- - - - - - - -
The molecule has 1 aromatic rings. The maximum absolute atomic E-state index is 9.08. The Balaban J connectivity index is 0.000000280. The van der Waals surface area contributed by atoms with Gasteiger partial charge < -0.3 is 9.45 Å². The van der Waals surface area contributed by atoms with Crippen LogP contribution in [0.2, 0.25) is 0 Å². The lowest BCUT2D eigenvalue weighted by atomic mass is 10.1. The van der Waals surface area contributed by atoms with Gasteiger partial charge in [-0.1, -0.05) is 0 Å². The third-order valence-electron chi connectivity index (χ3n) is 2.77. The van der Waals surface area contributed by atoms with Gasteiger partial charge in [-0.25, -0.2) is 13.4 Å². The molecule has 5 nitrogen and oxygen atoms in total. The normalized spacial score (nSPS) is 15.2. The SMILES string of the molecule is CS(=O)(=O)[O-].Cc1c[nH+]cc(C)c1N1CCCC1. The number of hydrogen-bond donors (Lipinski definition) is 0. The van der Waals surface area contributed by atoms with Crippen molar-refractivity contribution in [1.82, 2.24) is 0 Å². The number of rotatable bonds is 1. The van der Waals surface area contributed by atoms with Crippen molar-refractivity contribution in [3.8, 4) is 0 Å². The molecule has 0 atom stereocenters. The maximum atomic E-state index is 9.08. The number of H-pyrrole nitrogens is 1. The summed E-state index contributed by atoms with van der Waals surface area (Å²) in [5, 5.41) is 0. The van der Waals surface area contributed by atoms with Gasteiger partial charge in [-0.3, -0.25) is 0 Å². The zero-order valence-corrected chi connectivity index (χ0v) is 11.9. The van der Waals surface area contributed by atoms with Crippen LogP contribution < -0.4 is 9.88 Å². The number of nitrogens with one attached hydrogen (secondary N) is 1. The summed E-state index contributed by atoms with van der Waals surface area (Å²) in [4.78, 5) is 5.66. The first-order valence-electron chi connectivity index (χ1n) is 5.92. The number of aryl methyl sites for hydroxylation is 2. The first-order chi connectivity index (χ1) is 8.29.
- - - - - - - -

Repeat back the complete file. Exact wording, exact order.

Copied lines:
The molecule has 1 aromatic rings. The maximum absolute atomic E-state index is 9.08. The Balaban J connectivity index is 0.000000280. The van der Waals surface area contributed by atoms with Gasteiger partial charge < -0.3 is 9.45 Å². The van der Waals surface area contributed by atoms with Crippen LogP contribution in [0.2, 0.25) is 0 Å². The lowest BCUT2D eigenvalue weighted by atomic mass is 10.1. The van der Waals surface area contributed by atoms with Gasteiger partial charge in [-0.1, -0.05) is 0 Å². The third-order valence-electron chi connectivity index (χ3n) is 2.77. The van der Waals surface area contributed by atoms with Gasteiger partial charge in [-0.25, -0.2) is 13.4 Å². The molecule has 5 nitrogen and oxygen atoms in total. The normalized spacial score (nSPS) is 15.2. The SMILES string of the molecule is CS(=O)(=O)[O-].Cc1c[nH+]cc(C)c1N1CCCC1. The number of hydrogen-bond donors (Lipinski definition) is 0. The van der Waals surface area contributed by atoms with Crippen molar-refractivity contribution in [1.82, 2.24) is 0 Å². The number of rotatable bonds is 1. The van der Waals surface area contributed by atoms with Crippen molar-refractivity contribution in [3.8, 4) is 0 Å². The molecule has 0 atom stereocenters. The maximum atomic E-state index is 9.08. The number of H-pyrrole nitrogens is 1. The summed E-state index contributed by atoms with van der Waals surface area (Å²) in [5, 5.41) is 0. The van der Waals surface area contributed by atoms with Gasteiger partial charge in [-0.3, -0.25) is 0 Å². The zero-order valence-corrected chi connectivity index (χ0v) is 11.9. The van der Waals surface area contributed by atoms with Crippen LogP contribution < -0.4 is 9.88 Å². The number of nitrogens with one attached hydrogen (secondary N) is 1. The summed E-state index contributed by atoms with van der Waals surface area (Å²) in [4.78, 5) is 5.66. The first-order valence-electron chi connectivity index (χ1n) is 5.92. The number of aryl methyl sites for hydroxylation is 2. The first-order chi connectivity index (χ1) is 8.29.